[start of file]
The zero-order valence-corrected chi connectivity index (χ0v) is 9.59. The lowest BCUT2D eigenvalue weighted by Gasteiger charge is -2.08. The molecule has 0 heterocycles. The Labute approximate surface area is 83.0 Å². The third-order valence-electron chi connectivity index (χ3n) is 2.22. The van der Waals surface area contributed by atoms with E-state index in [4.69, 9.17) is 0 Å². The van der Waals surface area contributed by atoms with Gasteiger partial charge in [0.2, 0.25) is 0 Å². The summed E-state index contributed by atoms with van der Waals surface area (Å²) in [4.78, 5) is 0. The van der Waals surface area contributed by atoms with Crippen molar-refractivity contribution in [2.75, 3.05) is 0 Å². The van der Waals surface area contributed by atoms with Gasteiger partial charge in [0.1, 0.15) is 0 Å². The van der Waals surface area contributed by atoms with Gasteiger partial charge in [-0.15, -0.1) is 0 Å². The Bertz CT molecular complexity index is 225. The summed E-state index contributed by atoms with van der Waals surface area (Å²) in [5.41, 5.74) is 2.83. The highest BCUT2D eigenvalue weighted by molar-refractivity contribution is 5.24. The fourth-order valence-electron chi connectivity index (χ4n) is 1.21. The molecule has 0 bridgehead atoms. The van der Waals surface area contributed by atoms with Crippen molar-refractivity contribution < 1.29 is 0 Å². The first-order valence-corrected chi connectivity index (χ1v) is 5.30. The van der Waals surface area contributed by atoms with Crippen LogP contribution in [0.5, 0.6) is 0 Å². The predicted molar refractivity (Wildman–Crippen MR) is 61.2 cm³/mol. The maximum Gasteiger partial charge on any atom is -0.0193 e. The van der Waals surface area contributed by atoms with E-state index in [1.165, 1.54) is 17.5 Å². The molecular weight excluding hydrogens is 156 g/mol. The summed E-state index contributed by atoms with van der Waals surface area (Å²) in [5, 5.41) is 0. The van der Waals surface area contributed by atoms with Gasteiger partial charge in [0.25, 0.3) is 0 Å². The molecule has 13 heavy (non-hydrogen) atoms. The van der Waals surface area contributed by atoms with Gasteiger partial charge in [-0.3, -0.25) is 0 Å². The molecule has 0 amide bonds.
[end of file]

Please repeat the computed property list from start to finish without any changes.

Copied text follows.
The zero-order valence-corrected chi connectivity index (χ0v) is 9.59. The lowest BCUT2D eigenvalue weighted by Gasteiger charge is -2.08. The molecule has 0 heterocycles. The Labute approximate surface area is 83.0 Å². The third-order valence-electron chi connectivity index (χ3n) is 2.22. The van der Waals surface area contributed by atoms with E-state index in [4.69, 9.17) is 0 Å². The van der Waals surface area contributed by atoms with Gasteiger partial charge in [0.2, 0.25) is 0 Å². The summed E-state index contributed by atoms with van der Waals surface area (Å²) in [4.78, 5) is 0. The van der Waals surface area contributed by atoms with Crippen molar-refractivity contribution in [2.75, 3.05) is 0 Å². The van der Waals surface area contributed by atoms with Gasteiger partial charge in [0.1, 0.15) is 0 Å². The van der Waals surface area contributed by atoms with Gasteiger partial charge in [-0.15, -0.1) is 0 Å². The Bertz CT molecular complexity index is 225. The summed E-state index contributed by atoms with van der Waals surface area (Å²) in [5.41, 5.74) is 2.83. The highest BCUT2D eigenvalue weighted by molar-refractivity contribution is 5.24. The fourth-order valence-electron chi connectivity index (χ4n) is 1.21. The molecule has 0 bridgehead atoms. The van der Waals surface area contributed by atoms with Crippen molar-refractivity contribution < 1.29 is 0 Å². The first-order valence-corrected chi connectivity index (χ1v) is 5.30. The van der Waals surface area contributed by atoms with Crippen LogP contribution in [0.5, 0.6) is 0 Å². The predicted molar refractivity (Wildman–Crippen MR) is 61.2 cm³/mol. The maximum Gasteiger partial charge on any atom is -0.0193 e. The van der Waals surface area contributed by atoms with E-state index in [1.165, 1.54) is 17.5 Å². The molecular weight excluding hydrogens is 156 g/mol. The summed E-state index contributed by atoms with van der Waals surface area (Å²) in [5, 5.41) is 0. The van der Waals surface area contributed by atoms with Gasteiger partial charge in [0.25, 0.3) is 0 Å². The molecule has 13 heavy (non-hydrogen) atoms. The van der Waals surface area contributed by atoms with Gasteiger partial charge in [-0.3, -0.25) is 0 Å². The molecule has 0 amide bonds.